The 15-year-old also became pregnant some months after her arrest as a result of ravishment.

“If the white press got ahold of that information, they might have [had] a field day,” said civil rights leaderwith regard to Colvin’s pregnancy. “They’d call her a nasty girl, and her case wouldn’t have an opportunity.”

“I told Mrs. Parks, as I had told other leaders in Montgomery, that i assumed the Claudette Colvin arrest was a decent legal action to finish segregation on the buses,” says Fred Gray, Parks’s lawyer. “However, the black leadership in Montgomery at the time thought that we should always wait.”

It was during her time at the NAACP that Colvin met Rosa Parks. The pair became friends and it had been decided that Parks would be the spokesperson for the subsequent act of disobedience.

When asked by the Guardian in 2000, Colvin explained that the explanation Parks would persist to create the case by refusing to maneuver on the bus was multi-faceted.

“It would are different if I hadn’t been pregnant, but if I had lived during a different place or been light-skinned, it'd have made a difference, too.”

As the Guardian reported, Montgomery’s black establishment leaders decided they'd need to look ahead to the proper person. which person, it transpired, would be Rosa Parks. “Mrs. Parks was a woman,” said ED Nixon. “She was morally clean, and he or she had a reasonably good academic training … If there was ever an individual we would’ve been able to [use to] break the case that existed on the Montgomery bound, Rosa L Parks was the lady to use … I probably would’ve examined a dozen more before I got there if civil rights leader hadn’t come along before I found the correct one.”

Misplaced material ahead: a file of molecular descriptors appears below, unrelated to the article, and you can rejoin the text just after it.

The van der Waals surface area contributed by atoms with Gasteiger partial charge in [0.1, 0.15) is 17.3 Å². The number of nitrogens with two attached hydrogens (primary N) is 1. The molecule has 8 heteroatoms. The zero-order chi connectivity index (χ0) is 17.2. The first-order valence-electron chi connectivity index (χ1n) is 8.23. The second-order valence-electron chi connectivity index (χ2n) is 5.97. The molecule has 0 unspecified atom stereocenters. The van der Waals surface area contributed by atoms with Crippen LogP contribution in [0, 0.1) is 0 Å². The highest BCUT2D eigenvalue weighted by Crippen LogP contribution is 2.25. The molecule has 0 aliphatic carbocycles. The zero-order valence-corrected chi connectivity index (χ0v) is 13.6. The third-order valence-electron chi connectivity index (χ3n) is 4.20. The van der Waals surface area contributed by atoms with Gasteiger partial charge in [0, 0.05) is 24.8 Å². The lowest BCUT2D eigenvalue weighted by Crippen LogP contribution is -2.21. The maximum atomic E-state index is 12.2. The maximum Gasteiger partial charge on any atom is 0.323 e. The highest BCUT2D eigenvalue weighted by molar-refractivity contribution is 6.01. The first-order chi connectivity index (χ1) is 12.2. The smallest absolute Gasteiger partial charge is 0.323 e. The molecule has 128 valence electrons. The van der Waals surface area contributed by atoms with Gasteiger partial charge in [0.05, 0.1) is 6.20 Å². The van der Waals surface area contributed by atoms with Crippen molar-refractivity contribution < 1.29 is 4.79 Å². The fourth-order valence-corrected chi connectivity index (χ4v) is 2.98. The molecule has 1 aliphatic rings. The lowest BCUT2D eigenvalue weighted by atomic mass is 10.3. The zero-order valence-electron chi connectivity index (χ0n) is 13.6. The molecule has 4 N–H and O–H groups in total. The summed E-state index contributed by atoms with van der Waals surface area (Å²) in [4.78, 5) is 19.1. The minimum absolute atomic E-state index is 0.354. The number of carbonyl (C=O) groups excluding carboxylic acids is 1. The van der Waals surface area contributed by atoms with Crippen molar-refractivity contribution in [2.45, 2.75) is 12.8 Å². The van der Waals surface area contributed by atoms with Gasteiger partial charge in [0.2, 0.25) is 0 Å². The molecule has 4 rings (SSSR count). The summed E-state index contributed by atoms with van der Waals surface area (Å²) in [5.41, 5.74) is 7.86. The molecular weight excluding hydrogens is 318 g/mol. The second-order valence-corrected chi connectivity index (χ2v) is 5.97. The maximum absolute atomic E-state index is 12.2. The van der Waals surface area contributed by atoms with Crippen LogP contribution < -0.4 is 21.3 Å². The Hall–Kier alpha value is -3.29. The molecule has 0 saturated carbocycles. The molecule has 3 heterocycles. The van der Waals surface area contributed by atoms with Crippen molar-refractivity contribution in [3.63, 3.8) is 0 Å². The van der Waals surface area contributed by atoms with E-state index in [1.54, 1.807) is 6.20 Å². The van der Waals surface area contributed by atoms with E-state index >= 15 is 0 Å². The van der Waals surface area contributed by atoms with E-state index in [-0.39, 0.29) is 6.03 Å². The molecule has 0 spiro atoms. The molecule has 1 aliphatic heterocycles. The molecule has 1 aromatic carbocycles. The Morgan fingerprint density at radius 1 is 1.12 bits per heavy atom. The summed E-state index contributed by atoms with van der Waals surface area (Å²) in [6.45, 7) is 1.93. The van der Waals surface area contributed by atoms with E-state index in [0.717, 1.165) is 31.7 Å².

By Monday, the day the boycott began, Colvin had already been airbrushed from the official version of events. Meanwhile, Parks had been transformed from a politically-conscious activist to an upstanding, unfortunate Everywoman. “And since it had to happen, I’m happy it happened to someone like Mrs. Parks,” said theologiser King from the pulpit of the Holt Street Protestant denomination.

Had the NAACP not had the foresight to promote this act of direct action to the masses, the events that transpired after Parks’ arrest may have not happened and history can be entirely different.

After understanding the important story behind civil rights leaders, it now makes perfect sense why these images of her arrest and seat on the bus are so professional — they were meant to be.

The power of promoting information took on a wholly new meaning that day.
While American history books still ignore the bravery of Claudette Colvin, her heroism has resisted the whitewashing and her story has beaten the chances.

Please share this story along with your friends and family in order that this unsung protagonist who had the courage to disobey unjust laws as a baby gets the credit she deserves.